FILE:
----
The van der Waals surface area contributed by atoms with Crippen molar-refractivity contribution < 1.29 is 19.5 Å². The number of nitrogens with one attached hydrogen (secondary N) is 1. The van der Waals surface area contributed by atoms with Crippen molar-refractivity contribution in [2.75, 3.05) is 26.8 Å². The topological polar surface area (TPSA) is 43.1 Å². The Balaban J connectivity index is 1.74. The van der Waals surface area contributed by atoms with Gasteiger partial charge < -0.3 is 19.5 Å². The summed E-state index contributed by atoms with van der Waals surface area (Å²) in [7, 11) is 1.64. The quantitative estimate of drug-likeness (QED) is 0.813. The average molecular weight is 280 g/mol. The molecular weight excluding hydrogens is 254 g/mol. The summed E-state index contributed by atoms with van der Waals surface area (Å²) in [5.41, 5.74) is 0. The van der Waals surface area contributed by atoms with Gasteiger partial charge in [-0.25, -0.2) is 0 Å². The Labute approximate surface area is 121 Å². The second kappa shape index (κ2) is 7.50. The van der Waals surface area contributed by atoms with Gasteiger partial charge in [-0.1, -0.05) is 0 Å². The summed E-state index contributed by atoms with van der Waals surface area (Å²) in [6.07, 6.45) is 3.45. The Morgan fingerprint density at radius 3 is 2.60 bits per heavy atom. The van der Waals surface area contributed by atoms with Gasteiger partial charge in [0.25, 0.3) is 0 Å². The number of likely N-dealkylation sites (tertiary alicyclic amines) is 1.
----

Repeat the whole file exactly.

The van der Waals surface area contributed by atoms with Crippen molar-refractivity contribution < 1.29 is 19.5 Å². The number of nitrogens with one attached hydrogen (secondary N) is 1. The van der Waals surface area contributed by atoms with Crippen molar-refractivity contribution in [2.75, 3.05) is 26.8 Å². The topological polar surface area (TPSA) is 43.1 Å². The Balaban J connectivity index is 1.74. The van der Waals surface area contributed by atoms with Gasteiger partial charge < -0.3 is 19.5 Å². The summed E-state index contributed by atoms with van der Waals surface area (Å²) in [7, 11) is 1.64. The quantitative estimate of drug-likeness (QED) is 0.813. The average molecular weight is 280 g/mol. The molecular weight excluding hydrogens is 254 g/mol. The summed E-state index contributed by atoms with van der Waals surface area (Å²) in [5.41, 5.74) is 0. The van der Waals surface area contributed by atoms with Gasteiger partial charge in [-0.25, -0.2) is 0 Å². The Labute approximate surface area is 121 Å². The second kappa shape index (κ2) is 7.50. The van der Waals surface area contributed by atoms with Gasteiger partial charge in [-0.1, -0.05) is 0 Å². The summed E-state index contributed by atoms with van der Waals surface area (Å²) in [6.07, 6.45) is 3.45. The Morgan fingerprint density at radius 3 is 2.60 bits per heavy atom. The van der Waals surface area contributed by atoms with Gasteiger partial charge in [0.25, 0.3) is 0 Å². The number of likely N-dealkylation sites (tertiary alicyclic amines) is 1.